TXS&S: Why do you write poetry, generally, and specifically why science poetry?
LB: I’ve always loved the way a poem can evoke intense emotion and complex thought with few words. Although haiku is the quintessential example, all poetry encourages economy of expression. When I write poetry, I’m hearing music in its rhythm and meter, whether I’m working with rhyming poetry or free verse. And I’m playing with words—super fun! My science poetry was born out of a life-long interest in natural science and the rich lexicon science provides for a surprisingly humorous turn of phrase or rhyme.
TXS&S: Did you read poetry as a young person? Who are some of your favorite poets?
LB: When I was very young, I read and reread When We Were Very Young and Now We are Six by A. A. Milne. I still have to hurry past the last line of “Us Two” when I share it in poetry workshops so I don’t sob. Dr. Seuss is a favorite, of course. I also read Robert Louis Stevenson’s A Child’s Garden of Verse, Carl Sandburg, Robert Frost, and as I grew up a bit, e. e. cummings, and many others. I was raised on folk music and Broadway show tunes, both of which predispose me toward rhyme, rhythm and the fun of making words dance to my tune. One of my very favorite poems is “The Blossom” by Eavan Boland, with its exquisite imagery of a daughter growing up. My current favorite children’s poets are those I’ve had the great fortune to meet. When poets read their poems aloud in their own voices, I feel as if I’ve been given an intimate gift.
TXS&S: What inspired you to start writing for young people? Were there any challenges you had to overcome as a writer?
LB: Although I’ve been writing poetry since I was young, I didn’t have any ideas of being a writer. I studied oceanography, then became a social worker. Years later, an old friend read a letter I’d sent her and invited me to write for the parenting magazine she edited. Ok! I thought. I’d been writing for the magazine for a while when I told my editor friend about something that had happened in my daughter’s class. She suggested that it would make a good children’s story, so I tried that, too. That was it—I was hooked!
But it felt scary and presumptuous to say I was writing a book. I didn’t talk about it with anyone for a long time. One day, while chatting with a friend, it just kind of fell out of my mouth. Blurt! Her response? My cousin is a children’s writer! You have to send her your work! I gulped, then sent my story to the extremely kind author, Malka Penn. She encouraged me to keep writing, and told me how to join SCBWI. Admitting that I wanted to write for children was a big challenge for me. Becoming part of an open, generous and supportive children’s writing community has been an important and life-changing facet of my adventure.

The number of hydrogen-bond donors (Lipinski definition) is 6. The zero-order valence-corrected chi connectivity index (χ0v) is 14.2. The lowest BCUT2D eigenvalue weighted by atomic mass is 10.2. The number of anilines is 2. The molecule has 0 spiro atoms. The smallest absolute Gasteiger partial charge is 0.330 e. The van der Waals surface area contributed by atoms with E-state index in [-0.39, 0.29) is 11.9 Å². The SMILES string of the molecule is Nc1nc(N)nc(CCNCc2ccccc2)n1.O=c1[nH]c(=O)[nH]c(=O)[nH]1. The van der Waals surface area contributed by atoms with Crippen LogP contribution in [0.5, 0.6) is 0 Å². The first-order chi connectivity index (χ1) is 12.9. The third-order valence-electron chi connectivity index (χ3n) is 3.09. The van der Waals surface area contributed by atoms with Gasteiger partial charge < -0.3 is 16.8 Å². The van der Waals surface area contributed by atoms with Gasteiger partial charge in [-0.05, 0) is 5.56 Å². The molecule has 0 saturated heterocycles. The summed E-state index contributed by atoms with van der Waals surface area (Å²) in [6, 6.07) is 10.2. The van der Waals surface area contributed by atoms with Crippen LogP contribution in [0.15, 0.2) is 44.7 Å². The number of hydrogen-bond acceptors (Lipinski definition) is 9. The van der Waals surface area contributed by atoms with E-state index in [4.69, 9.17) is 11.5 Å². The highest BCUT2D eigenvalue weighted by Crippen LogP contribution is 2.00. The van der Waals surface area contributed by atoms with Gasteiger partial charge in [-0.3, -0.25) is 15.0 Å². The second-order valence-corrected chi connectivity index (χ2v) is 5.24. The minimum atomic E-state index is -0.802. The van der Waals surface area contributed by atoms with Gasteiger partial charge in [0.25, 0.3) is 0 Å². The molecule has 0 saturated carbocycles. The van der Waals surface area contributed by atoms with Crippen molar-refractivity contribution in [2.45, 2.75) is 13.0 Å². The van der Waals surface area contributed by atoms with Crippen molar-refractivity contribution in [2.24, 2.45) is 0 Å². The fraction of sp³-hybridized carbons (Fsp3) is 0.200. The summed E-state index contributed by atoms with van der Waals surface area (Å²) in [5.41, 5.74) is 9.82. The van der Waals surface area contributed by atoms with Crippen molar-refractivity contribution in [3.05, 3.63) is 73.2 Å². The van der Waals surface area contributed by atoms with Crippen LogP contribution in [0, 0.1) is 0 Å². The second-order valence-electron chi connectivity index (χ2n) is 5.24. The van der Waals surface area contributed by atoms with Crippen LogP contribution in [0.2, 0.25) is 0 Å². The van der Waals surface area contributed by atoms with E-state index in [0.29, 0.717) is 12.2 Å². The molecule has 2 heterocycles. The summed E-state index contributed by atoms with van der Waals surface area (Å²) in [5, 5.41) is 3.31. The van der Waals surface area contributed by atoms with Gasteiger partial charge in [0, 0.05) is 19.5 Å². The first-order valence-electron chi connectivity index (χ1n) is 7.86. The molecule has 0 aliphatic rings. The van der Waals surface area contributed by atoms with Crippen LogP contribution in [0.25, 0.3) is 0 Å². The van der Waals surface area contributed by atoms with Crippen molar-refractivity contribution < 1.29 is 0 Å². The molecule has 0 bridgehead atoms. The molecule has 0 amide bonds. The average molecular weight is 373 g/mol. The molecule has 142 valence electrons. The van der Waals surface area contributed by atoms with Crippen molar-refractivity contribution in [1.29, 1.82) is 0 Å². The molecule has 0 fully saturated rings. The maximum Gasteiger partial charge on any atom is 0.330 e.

TXS&S: How easy or difficult is it for you to switch from writing poetry to writing novels?
LB: My novel process and poetry process are completely different. When I’m working on a novel, I’m completely immersed in the world of my characters. It’s a wonderful feeling. It’s also a struggle, sometimes, to move back and forth between my fictional world and the activities of my own daily life. If I have to be away from a novel for more than a few days, it can take me a week to get back into the voice of the story. That lost week used to worry me, but now I understand and respect it as part of my process, even if I don’t like it much.
TXS&S: Do you always follow the rules?
LB: Ha-ha! Great question. I wrote a whole book about that—The Trouble with Rules. I have to admit, I’ve always been a bit of a rule follower. But I suspect you’re asking about poetry. I enjoy the challenge of working within the parameters set by the “rules” of a particular poetic form. I also really like the process of matching a particular form to a particular subject. When I’m working on a poem in a known form, I always work within the rules, that is, until I need to break them. But I have to have worked with that form and understand it through and through before I know which rules I can break, and how to break them, and still reap the reward the integrity of that form brings.
TXS&S: What are you working on currently?